1856-12-12: Court substitutes MacDougall a party claimant instead of Maria A. Castro

An order was made by United States District Court substituting Frederick A. MacDougall a party claimant instead of Maria A. Castro and reviving said claim in the name of said heirs. 

Source: suit, v2. p.252

A decree of the said district court on said appeal affirming the decree of the commissioners was made. 

That said decree became final, survey was made of 48,822 60/100 acres as much of the public land was excluded from the exterior limits of the said Quien Sabe side as from those of the said Santa Ana grant. 

That the survey was finally approved by the surveyor general on the 3rd of May 1859 and the lands embraced in the survey are the same as in Patent. 

The decision to divide the combined Santa Ana and Quien Sabe as undivided halves to Anzar and Larios was appealed to US District Court in Southern District of California, undetermined until 12/12/1856.

That day, since Maria had died 5/30/1855, MacDougall and Anzar heirs became party claimant in place of Maria Antonia Castro de Anzar de MacDougall.

Abstract, v.2 p. 238-9, 252

That the quantity of lands granted was not ascertained until 12 December 1856 where the final decree of said United States District Court was made.

Bolado/Arques suit, v2. p.249-50   

1855-05-30: Court substitued MacDougall as party claimant in place of Maria Castro de Anzar de MacDougal

Sometime in 1855 or 1856: The U.S. District Court substitued Frederick A. MacDougall as party claimant in place of Maria Castro de Anzar de MacDougall – this happened before 12/12/1856.

1854-11-07: Bolado/Arques suit: Board of Land Commissioners: Anzar heirs substituted as claimants

Tuesday, November 7, 1854: Per the Joaquin Bolado/JG Arques suit:

BEFORE THIS DATE Juan Miguel Anzar's will entered probate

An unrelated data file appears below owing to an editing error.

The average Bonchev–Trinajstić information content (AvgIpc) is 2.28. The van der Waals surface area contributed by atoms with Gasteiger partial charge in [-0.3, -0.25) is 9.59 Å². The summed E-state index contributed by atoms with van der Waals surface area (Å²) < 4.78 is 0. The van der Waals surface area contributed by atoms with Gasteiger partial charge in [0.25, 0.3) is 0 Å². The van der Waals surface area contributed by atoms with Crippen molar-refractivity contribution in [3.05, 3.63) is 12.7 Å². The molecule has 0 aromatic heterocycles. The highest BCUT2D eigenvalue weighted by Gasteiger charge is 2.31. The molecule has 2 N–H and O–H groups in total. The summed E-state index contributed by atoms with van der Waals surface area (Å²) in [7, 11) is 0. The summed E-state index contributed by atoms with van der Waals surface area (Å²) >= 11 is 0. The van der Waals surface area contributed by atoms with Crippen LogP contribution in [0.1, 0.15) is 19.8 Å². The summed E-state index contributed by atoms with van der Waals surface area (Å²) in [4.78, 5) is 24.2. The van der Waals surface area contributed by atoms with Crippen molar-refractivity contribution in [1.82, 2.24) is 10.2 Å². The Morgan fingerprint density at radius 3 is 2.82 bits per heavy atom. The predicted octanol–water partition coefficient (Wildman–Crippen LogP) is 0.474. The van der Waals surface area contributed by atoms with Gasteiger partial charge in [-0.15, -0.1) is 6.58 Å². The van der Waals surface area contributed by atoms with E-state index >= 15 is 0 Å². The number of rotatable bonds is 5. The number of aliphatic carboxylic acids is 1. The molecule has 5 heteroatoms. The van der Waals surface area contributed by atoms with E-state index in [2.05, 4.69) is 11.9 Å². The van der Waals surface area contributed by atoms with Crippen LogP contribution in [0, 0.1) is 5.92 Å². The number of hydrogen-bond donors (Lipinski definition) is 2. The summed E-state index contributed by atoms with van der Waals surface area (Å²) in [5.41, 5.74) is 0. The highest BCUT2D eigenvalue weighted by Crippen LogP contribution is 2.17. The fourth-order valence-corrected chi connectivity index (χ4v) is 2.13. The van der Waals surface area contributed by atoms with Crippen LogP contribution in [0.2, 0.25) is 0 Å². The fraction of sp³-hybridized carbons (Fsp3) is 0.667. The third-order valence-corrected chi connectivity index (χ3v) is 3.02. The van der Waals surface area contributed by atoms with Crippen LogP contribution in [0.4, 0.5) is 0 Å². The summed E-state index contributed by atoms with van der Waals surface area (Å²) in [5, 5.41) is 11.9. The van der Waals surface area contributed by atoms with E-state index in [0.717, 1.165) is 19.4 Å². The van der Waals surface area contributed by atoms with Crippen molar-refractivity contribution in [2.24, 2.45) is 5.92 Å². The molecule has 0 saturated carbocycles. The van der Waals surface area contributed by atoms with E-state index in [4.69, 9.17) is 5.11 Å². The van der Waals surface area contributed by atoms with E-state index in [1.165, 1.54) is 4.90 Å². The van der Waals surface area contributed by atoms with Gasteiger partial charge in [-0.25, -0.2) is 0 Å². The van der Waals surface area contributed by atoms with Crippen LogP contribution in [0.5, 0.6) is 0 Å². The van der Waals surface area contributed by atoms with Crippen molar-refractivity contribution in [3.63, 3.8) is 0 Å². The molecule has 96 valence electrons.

Abstract: v.2 p.237, 252 (it was documented as actually happening 2/3/1853 or 2/23 – Abstract v.2 p. 171)

ON THIS DATE, devisees were substituted as claimants by the Board of Land Commissioners with Manuel Larios – 11/7/1854:

The Board of Land Commissioners:

The joint Larios/Anzar claim (Rancho Santa Ana y Quien Sabe) was bounded: commencing at the northwest corner of a place called El Lomito del Corral Viejo (lomito means little hill) and running thence easterly towards the Cañada (gorge) des Pecachos in the line of the place called San Joaquin (Later entries say Rancho San Felipe; Abstact v.2 p.240) to the base of the range of the mountain called Quien Sabe, thence along the base of said mountains southerly to the Arroyo de Joaquin Soto, thence down said arroyo to its junction with the stream called Arroyo del Puerto del Rosario. Thence down said stream to a crossing of wagon Road to San Juan and thence by a place called Loma de en Media (?) to the place of beginning.

And said land was confirmed as one undivided half to Larios and the other undivided half to the Anzar heirs. (The 1848 Partition was disregarded). Abstract v.2 p. 238

Appeal was made to the District Court of the US in the Southern District, it was pending and undecided until 12/12/1856.

Abstract v.2 p. 238-9

1846-07-07: Commodore John Drake Sloat claims all of California for the United States

Commodore John D. Sloat raises the American flag over the Customs House in Monterey claiming Monterey and all of California for the United States.

Sloat was Commander-in-chief of the United States naval forces in the Pacific ocean.











"GENERAL STEPHEN W. KEARNY was placed in command of the Army of the West, with instructions to conquer New Mexico and California. He left Fort Leavenworth in June, 1846, and, after a journey of 900 miles over the great plains and among mountain ranges, he arrived at Santa Fe, Aug. 18, having met with no resistance. Appointing Charles Brent governor, he marched towards California, and was soon met by an express from COMMODORE ROBERT F. STOCKTON, and LIEUT-COL. JOHN C. FREMONT, informing him that the conquest of California had been achieved. Fremont and a party of explorers, sixty in number, joined by American settlers in the vicinity of San Francisco, had captured a Mexican force at Sonoma pass, June 15, 1846, with the garrison, nine cannon, and 250 muskets. He then defeated another force at Sonoma, and drove the Mexican authorities out of that region of country. On July 5 the Americans in California declared themselves independent, and put Fremont at the head of affairs. On the 7th Commodore Sloat, with a squadron, bombarded and captured Monterey, on the coast; on the 9th Commodore Montgomery took possession of San Francisco. Commodore Stockton and Colonel Fremont took possession of Los Angeles on Aug. 17, and there they were joined by Kearny, who had sent the main body of his troops back to Santa Fe. Fremont went to Monterey, and there assumed the office of governor, and proclaimed, Feb. 8, 1847, the annexation of California to the United States."